It also helps to create a solid studying routine that will allow your child to have free time and not overwhelm them. If you are able to work at your child’s pace, your child will have a much higher chance of success when test day comes.
Ensure your child gets plenty of free time, rest, and a nutritious diet to feel energized and prepared to take on the CogAT. Tests can make children feel nervous at any age or grade level because they feel pressured by the need to do well. However, spending too much time studying can make them dread the test. They may even become more bored and unfocused if their workload is too heavy. Do whatever you can to alleviate their stress and help them feel more confident in their own abilities.
It helps to provide your child with a stress-free studying environment. Of course, preparation is key for any event, but overpreparing can do more harm than good. Instead, allow your child to work at their own pace and try to encourage them as much as you can.
Keep in mind that the CogAT consists of questions that will measure your child’s cognitive abilities rather than just solely examining what they have learned in school. Your child’s cognitive development can improve every day through many different methods, and you can help influence their development positively if you put forth the effort. Help your child prepare with TestPrep-Online so they can get familiar with the sample questions and format and feel more confident when facing the actual test.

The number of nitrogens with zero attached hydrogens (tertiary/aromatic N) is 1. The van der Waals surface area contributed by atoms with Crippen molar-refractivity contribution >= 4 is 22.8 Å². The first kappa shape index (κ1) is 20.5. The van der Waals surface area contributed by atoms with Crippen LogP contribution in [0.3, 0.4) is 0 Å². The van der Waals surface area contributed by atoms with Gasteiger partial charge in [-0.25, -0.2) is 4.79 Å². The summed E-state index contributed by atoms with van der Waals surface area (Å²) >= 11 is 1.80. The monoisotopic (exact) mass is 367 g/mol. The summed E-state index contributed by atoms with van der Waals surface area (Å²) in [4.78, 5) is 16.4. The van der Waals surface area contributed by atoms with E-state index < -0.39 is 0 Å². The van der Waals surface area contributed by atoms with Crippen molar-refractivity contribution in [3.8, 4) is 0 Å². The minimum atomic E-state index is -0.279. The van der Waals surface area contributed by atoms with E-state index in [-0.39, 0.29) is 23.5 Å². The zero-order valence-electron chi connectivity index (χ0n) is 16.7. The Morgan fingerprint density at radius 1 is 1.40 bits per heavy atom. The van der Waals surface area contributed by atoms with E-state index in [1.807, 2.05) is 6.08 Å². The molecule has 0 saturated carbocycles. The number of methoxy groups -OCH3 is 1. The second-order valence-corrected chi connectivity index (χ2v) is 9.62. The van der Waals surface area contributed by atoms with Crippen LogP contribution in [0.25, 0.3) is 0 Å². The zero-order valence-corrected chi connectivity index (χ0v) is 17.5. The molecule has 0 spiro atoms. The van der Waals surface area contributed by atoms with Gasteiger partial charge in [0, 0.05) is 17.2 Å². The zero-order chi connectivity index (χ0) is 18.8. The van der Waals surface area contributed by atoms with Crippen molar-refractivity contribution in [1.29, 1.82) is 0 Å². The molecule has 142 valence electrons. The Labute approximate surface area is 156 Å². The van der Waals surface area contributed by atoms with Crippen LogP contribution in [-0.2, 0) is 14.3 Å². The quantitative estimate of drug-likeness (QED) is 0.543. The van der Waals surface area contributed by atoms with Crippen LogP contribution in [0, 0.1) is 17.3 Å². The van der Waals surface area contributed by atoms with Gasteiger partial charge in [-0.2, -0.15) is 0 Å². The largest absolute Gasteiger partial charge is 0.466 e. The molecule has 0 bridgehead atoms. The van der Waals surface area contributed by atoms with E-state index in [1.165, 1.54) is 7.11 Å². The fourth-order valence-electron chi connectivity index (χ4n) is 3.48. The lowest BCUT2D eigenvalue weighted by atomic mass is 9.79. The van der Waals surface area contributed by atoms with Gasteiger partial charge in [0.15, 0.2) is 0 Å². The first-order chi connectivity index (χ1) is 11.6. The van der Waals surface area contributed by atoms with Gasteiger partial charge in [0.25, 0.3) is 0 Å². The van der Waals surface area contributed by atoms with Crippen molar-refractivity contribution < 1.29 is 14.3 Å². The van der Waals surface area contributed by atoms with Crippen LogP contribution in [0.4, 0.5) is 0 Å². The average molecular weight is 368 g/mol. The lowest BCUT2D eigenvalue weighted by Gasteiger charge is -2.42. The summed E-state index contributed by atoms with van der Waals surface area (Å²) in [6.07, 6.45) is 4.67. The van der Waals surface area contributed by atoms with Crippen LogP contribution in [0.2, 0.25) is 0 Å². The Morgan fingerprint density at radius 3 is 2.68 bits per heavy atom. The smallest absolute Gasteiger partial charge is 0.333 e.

Sarah is an accomplished educator, researcher and author in the field of testing and assessment. She has worked with various educational institutions and organisations to develop innovative evaluation methods and enhance student learning. Sarah has published numerous articles and books on assessment and learning. Her passion for promoting equity and fairness in the education system fuels her commitment to sharing insights and best practices with educators and policymakers around the world.